The federal role in education grew again in the 1960s with the war on poverty, as education became part of a broader civil rights agenda to promote equality and opportunity with the
Elementary and Secondary Education Act of 1964. Over its history, the act has expanded the
role of the federal government in education, most markedly in 2001 with No Child Left
Behind, its most recent reauthorization. No Child Left Behind used the federal government’s power of the purse to promote changes in education policy and practice at the state and local level for practically all students. Now the education law is more than two years overdue for renewal and Congress faces a federalism question on the direction of education policy.
Moving the Federalism Debate
Recent steps by President Obama’s administration imply a shift from the current approach of treating all students and schools as equally in need of support and attention. At a news conference announcing the administration’s blueprint for reauthorizing the law, Education Secretary Arne Duncan said, “for the vast majority of schools, we’re going to get rid of prescriptive interventions.”
The new approach focuses on improving the outcomes at the poorest performing 5 percent of schools, but that focus includes stringent interventions that are more intrusive than any sanctions in No Child Left Behind. And while the reauthorization blueprint remains largely that, the administration’s ambitious Race to the Top fund marks a change in policy and approach at the federal level to allow more flexibility and less control.
West Virginia Gov. Joe Manchin is encouraged by this shift. “I applaud and strongly agree with the Obama administration’s position on education and believe they are moving in the right direction,” he said.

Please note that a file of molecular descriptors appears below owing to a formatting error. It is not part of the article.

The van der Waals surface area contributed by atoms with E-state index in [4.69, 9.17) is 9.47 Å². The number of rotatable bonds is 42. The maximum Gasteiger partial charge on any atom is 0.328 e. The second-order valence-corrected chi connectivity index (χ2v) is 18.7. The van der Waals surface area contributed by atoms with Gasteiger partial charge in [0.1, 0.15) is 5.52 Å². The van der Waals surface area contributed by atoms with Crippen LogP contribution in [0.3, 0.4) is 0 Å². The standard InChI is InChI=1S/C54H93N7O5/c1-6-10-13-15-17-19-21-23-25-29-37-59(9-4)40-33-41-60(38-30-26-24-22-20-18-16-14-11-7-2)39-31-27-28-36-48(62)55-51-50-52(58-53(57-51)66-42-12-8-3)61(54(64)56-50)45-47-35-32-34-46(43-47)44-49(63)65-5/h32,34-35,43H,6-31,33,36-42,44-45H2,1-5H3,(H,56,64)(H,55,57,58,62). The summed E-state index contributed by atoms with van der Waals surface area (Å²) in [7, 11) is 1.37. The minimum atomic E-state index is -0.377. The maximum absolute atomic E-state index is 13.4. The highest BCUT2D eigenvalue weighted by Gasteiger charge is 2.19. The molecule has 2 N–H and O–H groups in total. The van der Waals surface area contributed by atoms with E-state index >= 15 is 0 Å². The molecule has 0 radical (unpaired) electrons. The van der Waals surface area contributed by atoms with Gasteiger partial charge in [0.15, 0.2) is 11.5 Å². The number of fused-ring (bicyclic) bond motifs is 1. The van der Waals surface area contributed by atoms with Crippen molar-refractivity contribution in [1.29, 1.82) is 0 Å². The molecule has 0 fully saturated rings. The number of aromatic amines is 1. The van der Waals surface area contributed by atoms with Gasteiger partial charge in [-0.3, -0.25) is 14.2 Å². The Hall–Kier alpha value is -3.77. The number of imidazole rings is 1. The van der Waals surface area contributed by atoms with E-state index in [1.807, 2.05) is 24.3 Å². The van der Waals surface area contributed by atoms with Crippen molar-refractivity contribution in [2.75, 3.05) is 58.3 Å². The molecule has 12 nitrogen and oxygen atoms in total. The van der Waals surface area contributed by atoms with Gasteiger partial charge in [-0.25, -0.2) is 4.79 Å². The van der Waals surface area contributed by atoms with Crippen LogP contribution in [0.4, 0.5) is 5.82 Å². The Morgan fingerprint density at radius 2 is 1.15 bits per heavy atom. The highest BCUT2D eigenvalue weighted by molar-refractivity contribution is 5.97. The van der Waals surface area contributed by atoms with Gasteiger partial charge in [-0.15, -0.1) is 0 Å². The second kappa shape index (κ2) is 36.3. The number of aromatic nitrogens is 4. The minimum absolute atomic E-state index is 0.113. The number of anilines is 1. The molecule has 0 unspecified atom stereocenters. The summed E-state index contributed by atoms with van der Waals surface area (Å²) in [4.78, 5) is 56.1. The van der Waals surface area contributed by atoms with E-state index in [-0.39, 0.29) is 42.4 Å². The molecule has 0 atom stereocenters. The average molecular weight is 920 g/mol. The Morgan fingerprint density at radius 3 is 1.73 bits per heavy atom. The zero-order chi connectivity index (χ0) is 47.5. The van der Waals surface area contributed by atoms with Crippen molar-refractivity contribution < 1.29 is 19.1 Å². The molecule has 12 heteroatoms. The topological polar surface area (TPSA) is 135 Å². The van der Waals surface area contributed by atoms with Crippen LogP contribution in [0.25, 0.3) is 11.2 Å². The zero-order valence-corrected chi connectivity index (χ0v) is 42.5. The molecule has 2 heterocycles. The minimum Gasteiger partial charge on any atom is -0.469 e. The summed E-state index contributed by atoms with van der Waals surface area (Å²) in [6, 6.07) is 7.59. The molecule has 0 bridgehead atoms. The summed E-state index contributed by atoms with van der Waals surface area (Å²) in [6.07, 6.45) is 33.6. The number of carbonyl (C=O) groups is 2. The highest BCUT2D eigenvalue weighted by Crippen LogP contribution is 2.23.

Roblan acknowledges the opportunities a new federal approach could have, but remains concerned about the potential for replacing mandates with equally prescriptive grant criteria.
“Race to the Top was a good exercise for the states who participated, in that it brought together the people involved in education to review what they were doing, assess its impact and see if what was being done was what they wanted to be doing,” he said. “But Race to the Top in the end looked like a way to force states to adopt choices that were sought after in Washington, without really funding them.”
The difficulty in achieving the aims of federal policy is on Manchin’s mind as well. “Some of the changes the federal government is proposing are tough lifts,” he said. “States need some assistance and flexibility in finding the solutions that work best for them. In a nation as diverse as ours, one solution does not fit all.”
But that doesn’t mean the federal government can’t play a role. Roblan of Oregon said the federal government can identify and promote what works, but in the end states and local school systems will be the ones to effect change and monitor success.
“The best thing we can do is to provide the best tools to each of our teachers so they can meet the needs of the children who come into their classrooms,” he said.
Defining the roles for each player in the education system has become a major component of resolving deficiencies and expanding opportunities, Norris said. “Maintaining the requisite independence from federal overreaching will continue to be each state’s special challenge,” Norris said.
As Congress considers reauthorization of the education law, Norris said it should take special care “to respect the special relationship between teacher and student; local, state and federal government; and the importance of autonomy in closing the achievement gap.”